HB 2453 and SB 6379: Require Just Cause Eviction 

    Establishes a set of “just causes” for landlords to pursue legal evictions, including missed rent, sale or rehabilitation of the unit, the owner wishing to move into the unit, the unit is uninhabitable, or some other “legitimate economic or business reason.”
    2/19/20: Both bills are dead.

    SB 6490 and HB 2878: Prohibit denial of housing based on criminal records

    Prohibits sellers and landlords from denying housing to people because they have criminal records; provides exemptions for public housing agencies and for landlords who rent out part of their house or an accessory dwelling.
    2/7/20: Both bills are dead. 

    SB 6378 and HB 2724: Support tenants at risk of eviction

    SB 6378 builds on last year’s SB 5600: Requires landlords to accept emergency rental assistance to cover missed rent within the 14 pay or vacate notice period; requires landlords to accept tenant proposals to change rental due date for tenants that rely on government assistance and receive it after the current due date; prohibits landlords from threatening tenants with evictions over “nonpossessory” charges unrelated to rent.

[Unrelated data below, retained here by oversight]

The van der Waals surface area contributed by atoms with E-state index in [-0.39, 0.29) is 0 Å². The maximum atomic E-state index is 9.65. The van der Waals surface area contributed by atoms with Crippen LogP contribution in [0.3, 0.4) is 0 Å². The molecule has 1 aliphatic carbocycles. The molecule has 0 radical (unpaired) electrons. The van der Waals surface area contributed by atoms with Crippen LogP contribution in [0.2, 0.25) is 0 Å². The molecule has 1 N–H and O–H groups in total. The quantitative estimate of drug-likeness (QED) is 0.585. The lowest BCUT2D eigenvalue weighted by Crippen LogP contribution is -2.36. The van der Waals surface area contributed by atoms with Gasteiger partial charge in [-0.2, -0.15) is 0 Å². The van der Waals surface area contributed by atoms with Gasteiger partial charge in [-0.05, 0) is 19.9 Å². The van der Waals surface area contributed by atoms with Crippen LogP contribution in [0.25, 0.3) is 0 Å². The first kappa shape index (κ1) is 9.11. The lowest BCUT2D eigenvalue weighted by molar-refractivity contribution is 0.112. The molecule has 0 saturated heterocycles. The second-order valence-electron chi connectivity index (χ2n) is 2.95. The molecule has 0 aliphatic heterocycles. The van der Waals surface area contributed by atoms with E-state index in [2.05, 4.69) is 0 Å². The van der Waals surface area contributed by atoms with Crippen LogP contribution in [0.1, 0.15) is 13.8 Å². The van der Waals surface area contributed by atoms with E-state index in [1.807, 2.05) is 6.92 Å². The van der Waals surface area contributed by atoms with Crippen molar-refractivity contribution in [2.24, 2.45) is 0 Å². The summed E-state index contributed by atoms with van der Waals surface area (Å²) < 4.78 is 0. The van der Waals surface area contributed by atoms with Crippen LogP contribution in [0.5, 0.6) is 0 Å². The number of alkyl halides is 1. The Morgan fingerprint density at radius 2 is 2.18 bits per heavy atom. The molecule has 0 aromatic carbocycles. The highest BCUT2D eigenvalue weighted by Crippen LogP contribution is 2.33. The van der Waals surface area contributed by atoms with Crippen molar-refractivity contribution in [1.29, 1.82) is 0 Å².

3/3/20: Passed by House and Senate.

    SB 6271/HB 2657 and SSB 6230/HB 2610: Protect tenants in mobile home communities 

    SB 6271 extends the mobile home closure notice requirement from one to three years and clarifies required compensation to tenants. SB 6230 increases opportunities for purchase by extending the “eligible parties” to include community land trusts and cooperatives, and strengthens sale notice requirements.
    3/6/20: All bills are dead.

    Budget Request: Increase funding for the Housing & Essential Needs (HEN) Program by $26 million

    Washington’s HEN program provides rent and utility payment assistance to extremely low-income people with physical disabilities or mental illnesses. Last year’s omnibus budget bill, HB 1109, raised the budget to $36.65 million per year for 2020 and 2021.
    3/12/20: Passed by House and Senate (substitute budget bill increases HEN Program funding by $15 million).